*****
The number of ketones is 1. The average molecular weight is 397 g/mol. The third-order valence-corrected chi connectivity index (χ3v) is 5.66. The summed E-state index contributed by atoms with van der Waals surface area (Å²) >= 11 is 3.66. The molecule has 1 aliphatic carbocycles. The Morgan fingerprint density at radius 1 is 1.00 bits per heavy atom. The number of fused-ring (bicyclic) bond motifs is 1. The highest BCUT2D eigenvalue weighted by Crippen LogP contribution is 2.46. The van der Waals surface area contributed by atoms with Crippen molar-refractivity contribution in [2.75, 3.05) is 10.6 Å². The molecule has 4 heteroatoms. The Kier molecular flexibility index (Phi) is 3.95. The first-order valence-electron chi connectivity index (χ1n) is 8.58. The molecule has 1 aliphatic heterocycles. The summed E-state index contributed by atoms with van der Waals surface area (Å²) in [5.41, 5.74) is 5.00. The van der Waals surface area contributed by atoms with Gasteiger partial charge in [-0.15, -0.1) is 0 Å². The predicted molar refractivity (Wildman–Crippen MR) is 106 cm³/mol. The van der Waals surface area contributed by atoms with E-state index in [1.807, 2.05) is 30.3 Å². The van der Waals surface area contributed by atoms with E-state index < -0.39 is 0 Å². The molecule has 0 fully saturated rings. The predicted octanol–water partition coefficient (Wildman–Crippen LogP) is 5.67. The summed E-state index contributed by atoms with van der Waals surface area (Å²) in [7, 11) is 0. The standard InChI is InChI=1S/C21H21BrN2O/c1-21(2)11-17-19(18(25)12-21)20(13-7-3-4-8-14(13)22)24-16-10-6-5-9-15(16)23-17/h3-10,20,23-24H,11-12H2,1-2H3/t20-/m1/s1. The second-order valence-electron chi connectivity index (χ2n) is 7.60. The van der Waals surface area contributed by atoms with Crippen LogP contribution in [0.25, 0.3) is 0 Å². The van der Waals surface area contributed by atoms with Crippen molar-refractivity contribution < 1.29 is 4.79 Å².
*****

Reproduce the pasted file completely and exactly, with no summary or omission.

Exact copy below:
The number of ketones is 1. The average molecular weight is 397 g/mol. The third-order valence-corrected chi connectivity index (χ3v) is 5.66. The summed E-state index contributed by atoms with van der Waals surface area (Å²) >= 11 is 3.66. The molecule has 1 aliphatic carbocycles. The Morgan fingerprint density at radius 1 is 1.00 bits per heavy atom. The number of fused-ring (bicyclic) bond motifs is 1. The highest BCUT2D eigenvalue weighted by Crippen LogP contribution is 2.46. The van der Waals surface area contributed by atoms with Crippen molar-refractivity contribution in [2.75, 3.05) is 10.6 Å². The molecule has 4 heteroatoms. The Kier molecular flexibility index (Phi) is 3.95. The first-order valence-electron chi connectivity index (χ1n) is 8.58. The molecule has 1 aliphatic heterocycles. The summed E-state index contributed by atoms with van der Waals surface area (Å²) in [5.41, 5.74) is 5.00. The van der Waals surface area contributed by atoms with Gasteiger partial charge in [-0.15, -0.1) is 0 Å². The predicted molar refractivity (Wildman–Crippen MR) is 106 cm³/mol. The van der Waals surface area contributed by atoms with E-state index in [1.807, 2.05) is 30.3 Å². The van der Waals surface area contributed by atoms with E-state index < -0.39 is 0 Å². The molecule has 0 fully saturated rings. The predicted octanol–water partition coefficient (Wildman–Crippen LogP) is 5.67. The summed E-state index contributed by atoms with van der Waals surface area (Å²) in [7, 11) is 0. The standard InChI is InChI=1S/C21H21BrN2O/c1-21(2)11-17-19(18(25)12-21)20(13-7-3-4-8-14(13)22)24-16-10-6-5-9-15(16)23-17/h3-10,20,23-24H,11-12H2,1-2H3/t20-/m1/s1. The second-order valence-electron chi connectivity index (χ2n) is 7.60. The van der Waals surface area contributed by atoms with Crippen LogP contribution in [0.25, 0.3) is 0 Å². The van der Waals surface area contributed by atoms with Crippen molar-refractivity contribution < 1.29 is 4.79 Å².